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A sect of Gnostics founded by Carpocrates of Alexandria. The sect claimed Christ derived the mysteries of his religion from the Temple of Isis in Egypt, where he was said to have studied for six years, and that he taught them to his apostles, who transmitted them to Carpocrates. Members used theurgic incantations and had their own peculiar greetings, signs and words, and symbols and degrees of rank. The Carpocratians believed in metampsychosis and the preexistence of the soul, but rejected the resurrection of the body. They had some beliefs in common with the Basilideans. The sect endured until the sixth century.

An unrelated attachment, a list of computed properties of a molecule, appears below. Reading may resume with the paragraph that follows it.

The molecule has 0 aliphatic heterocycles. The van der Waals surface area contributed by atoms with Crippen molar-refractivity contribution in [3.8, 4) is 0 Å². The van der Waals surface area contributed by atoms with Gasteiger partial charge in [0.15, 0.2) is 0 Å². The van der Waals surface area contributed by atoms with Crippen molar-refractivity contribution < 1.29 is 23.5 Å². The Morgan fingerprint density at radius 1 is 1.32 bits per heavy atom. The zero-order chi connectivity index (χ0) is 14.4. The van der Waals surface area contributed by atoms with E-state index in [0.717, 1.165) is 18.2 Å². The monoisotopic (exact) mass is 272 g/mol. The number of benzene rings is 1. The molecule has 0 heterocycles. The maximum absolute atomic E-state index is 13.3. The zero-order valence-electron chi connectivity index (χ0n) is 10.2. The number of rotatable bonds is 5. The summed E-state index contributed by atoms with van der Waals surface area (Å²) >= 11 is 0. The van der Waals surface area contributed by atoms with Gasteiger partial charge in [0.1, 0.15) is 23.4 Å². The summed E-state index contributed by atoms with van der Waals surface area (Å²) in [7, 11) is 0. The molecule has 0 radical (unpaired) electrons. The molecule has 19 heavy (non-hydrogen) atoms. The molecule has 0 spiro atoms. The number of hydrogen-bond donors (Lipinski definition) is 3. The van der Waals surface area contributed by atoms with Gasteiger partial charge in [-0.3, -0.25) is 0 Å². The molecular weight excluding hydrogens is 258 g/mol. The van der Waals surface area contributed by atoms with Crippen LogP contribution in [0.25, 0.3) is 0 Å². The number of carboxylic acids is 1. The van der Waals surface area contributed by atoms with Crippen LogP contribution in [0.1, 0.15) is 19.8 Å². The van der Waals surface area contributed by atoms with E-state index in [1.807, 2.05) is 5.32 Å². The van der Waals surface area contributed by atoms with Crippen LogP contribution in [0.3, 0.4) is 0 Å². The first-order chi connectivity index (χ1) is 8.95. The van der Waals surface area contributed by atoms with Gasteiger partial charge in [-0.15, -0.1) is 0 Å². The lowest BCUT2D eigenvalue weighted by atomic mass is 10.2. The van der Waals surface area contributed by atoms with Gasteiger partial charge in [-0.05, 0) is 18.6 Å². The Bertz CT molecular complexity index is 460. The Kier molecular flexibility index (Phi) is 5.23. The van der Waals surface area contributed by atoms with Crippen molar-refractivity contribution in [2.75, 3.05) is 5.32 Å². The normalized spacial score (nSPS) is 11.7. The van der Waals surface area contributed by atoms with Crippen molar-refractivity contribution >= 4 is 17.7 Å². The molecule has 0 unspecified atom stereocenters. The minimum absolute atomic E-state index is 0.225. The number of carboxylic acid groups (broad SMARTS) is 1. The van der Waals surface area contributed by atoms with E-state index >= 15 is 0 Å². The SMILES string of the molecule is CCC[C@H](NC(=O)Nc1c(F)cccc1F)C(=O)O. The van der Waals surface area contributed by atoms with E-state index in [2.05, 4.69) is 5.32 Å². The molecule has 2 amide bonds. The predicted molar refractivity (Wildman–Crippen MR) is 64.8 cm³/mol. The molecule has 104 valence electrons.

Legge, Francis. Forerunners and Rivals of Christianity from 330 B.C. to 330 A.D. 2 vols. 1915. Reprint, New Hyde Park, N.Y.: University Books, 1964.

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